Imagine this:

every single character in your room. All of them. Every single one you have ever read about, watched, imagined, created. All of them putting you to sleep. All of them surrounding your bed and protecting you from all harm with whatever kind of weapon or defense technique they have. They are all there for you. You are safe. And I think that is very very comforting to think about.

Wonder Woman is my favorite from DCEU so far.

The story is easy to follow, the humor is endearing, and the pacing is good. But the action. Oh god the action was eye candy - the camera angles, slow motions, and acrobatics was jaw dropping. You cannot leave the theater and not fall in love with Diana. Just like that one guy said: “I am both frightened and aroused.”

The build up to the climax / climax itself just had pacing issues and a bit too much shift from high to low and then to high moments for my taste.

But other than that, you should definitely go see it. It’s fun, it’s amazing.

What’s Up with Comma Splices?

A comma splice is a grammar error that is created by joining two independent clauses (complete sentences) with a comma. It is one of the most common grammar mistakes; if you pay attention, you’ll encounter dozens of them each day.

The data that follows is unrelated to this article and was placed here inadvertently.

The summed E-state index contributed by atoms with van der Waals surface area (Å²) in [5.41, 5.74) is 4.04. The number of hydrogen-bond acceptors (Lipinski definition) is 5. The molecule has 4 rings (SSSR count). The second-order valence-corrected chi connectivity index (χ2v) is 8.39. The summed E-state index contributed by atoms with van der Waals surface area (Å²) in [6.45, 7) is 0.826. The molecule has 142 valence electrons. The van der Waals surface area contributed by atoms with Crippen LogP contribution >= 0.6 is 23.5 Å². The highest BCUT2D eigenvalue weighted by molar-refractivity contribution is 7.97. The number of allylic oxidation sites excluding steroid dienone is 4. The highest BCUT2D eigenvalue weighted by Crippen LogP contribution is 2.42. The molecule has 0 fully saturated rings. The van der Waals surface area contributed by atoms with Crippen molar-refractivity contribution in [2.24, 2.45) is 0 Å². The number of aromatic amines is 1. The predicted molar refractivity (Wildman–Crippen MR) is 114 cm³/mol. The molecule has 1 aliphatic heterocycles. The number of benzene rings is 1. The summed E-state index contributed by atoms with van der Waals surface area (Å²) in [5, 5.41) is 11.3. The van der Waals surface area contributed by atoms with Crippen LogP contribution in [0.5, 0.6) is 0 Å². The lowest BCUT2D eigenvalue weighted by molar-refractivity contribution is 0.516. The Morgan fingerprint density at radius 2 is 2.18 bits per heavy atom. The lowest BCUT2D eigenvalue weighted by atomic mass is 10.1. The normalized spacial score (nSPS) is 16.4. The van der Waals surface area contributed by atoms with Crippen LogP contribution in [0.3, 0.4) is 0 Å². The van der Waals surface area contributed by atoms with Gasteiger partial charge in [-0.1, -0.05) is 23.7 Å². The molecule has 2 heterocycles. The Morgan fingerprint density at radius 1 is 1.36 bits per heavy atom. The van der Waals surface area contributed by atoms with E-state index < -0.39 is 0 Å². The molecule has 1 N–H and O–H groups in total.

Since we have two complete sentences, we would form a comma splice if we combined them by using just a comma:

We see comma splices everywhere, and it’s unfortunate that people don’t know how to correct them.

💁🏻 Here is an easy way to correct a comma splice:

❗️ There is another way to fix comma splices: use the “FANBOYS”:

⚠️ IMPORTANT NOTE: If the sentences are short, the comma before each FANBOYS is optional. However, on the SAT and ACT exams, they ALWAYS require a comma.

The technical name for the FANBOYS is coordinating conjunction. The term itself isn’t important; what actually matters is the role that coordinating conjunctions play. So let’s take a random comma splice and fix it by using one of the FANBOYS:

The sentence is now correct. On standardized tests, comma splices are quite common. Placing one of the FANBOYS between the two independent clauses (i.e., complete sentences) solves this problem. 

💁🏻‍♂️ Just be sure to pick the one that makes the most logical sense. (For instance, there is a big difference between “but” and “and,” so you have to pick the right word.)